II. Applied/class piano
    MUSI 1181, 1182, 2181, 2182; MUAP 1169, 2269, 2369
    8
    THEORY/AURAL SKILLS


    Select EACH of the following:
    MUSI 1116, 1117, 1311, 1312, 2116, 2117, 2311, 2312
    16
    TOTAL CREDIT HOURS REQUIRED FOR THIS AA DEGREE 60

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    re: NASM Accredited??? DCCCD Richland College Music Advising Derrick Logozzo / Melissa Logan Out of State Tuition Nightmare


    Advising is a must for educational goals

    March 28, 2018 The most important part of every semester is here once again. It’s time for students to visit the academic advising office.
    Academic advising is not only a place for college freshmen but also for continuing education students. The mission of general advising is to “empower students to achieve their educational and career goals while becoming lifelong learners through academic advisement and planning.”

    At Richland, academic advisers can help students complete the registration process and choose a program of study, a degree or certificate that best meets their education goals. They also offer information resources and assistance to help students select classes that will transfer to a four-year college. (Derrick Logozzo and Melissa Logan ignore degree plans and place students in dozens of hours that won't transfer, put students in out of state /non-resident tuition when they transfer and run them out of financial aid in order to fill music department chairs. Only 60-66 credit hours transfer. The Music Advisors should have been terminated long ago and students sent to real advisors who care about seeing that they get into a program that will lead to employment, finish and transfer if that is the student's goal) For students who are struggling with their grades, academic advisers can help create a plan to raise their GPAs and develop time management skills.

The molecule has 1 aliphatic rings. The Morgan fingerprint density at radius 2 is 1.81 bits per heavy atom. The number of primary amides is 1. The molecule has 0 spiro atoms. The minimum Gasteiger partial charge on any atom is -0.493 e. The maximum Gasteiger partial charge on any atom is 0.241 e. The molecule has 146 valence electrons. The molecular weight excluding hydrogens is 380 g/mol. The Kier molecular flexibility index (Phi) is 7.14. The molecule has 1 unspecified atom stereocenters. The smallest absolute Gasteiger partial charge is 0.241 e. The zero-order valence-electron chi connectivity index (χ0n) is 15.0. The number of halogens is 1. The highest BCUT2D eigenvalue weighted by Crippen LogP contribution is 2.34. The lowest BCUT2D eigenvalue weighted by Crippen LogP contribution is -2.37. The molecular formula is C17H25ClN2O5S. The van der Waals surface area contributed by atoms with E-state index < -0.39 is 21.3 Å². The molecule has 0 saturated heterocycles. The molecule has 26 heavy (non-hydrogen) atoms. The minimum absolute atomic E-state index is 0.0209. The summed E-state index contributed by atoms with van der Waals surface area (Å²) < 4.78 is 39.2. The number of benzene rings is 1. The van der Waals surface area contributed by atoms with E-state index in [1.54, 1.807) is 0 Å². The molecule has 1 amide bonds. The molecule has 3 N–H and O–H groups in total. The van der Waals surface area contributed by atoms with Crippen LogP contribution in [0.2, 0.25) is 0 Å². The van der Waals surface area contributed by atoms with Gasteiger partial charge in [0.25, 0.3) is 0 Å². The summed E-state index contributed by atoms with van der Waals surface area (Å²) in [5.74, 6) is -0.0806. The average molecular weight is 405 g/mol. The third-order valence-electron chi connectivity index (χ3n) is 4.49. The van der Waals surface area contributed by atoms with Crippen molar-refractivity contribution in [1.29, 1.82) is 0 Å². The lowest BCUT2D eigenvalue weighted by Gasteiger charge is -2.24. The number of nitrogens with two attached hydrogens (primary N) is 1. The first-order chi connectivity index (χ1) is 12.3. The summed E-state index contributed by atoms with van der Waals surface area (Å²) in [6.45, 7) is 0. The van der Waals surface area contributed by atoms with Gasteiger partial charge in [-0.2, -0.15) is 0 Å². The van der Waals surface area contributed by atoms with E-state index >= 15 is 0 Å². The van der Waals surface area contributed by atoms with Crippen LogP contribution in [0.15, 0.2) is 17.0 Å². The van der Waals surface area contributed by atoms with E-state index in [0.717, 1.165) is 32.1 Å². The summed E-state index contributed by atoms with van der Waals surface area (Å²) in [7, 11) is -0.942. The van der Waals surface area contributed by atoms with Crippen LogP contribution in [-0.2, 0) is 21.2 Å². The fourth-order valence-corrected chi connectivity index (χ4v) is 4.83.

Adviser Stephen Levine, left, discusses a degree plan with Marisha Khan.

    Colleges are big and universities are even bigger, so it is easy for students to get lost.
    “It is very important for students to build a relationship with their academic adviser. The adviser would be an advocate for students,” said Cathy Robinson, associate director of Student Services. (Not using students to fill music department chairs!)

    Sometimes, registration and dropping classes can be confusing. Without advising assistance, students might waste time and money by taking unnecessary classes or classes on the wrong academic track. Richland offers a variety of class options, including full and flex terms comprised of six-week and eight-week classes.

    Dropping a class is easy. Students can just do it online in two minutes, but they might not know exactly how it will affect their academic status. They may not understand the drop policy and forget deadlines which can affect possible refunds and their GPAs.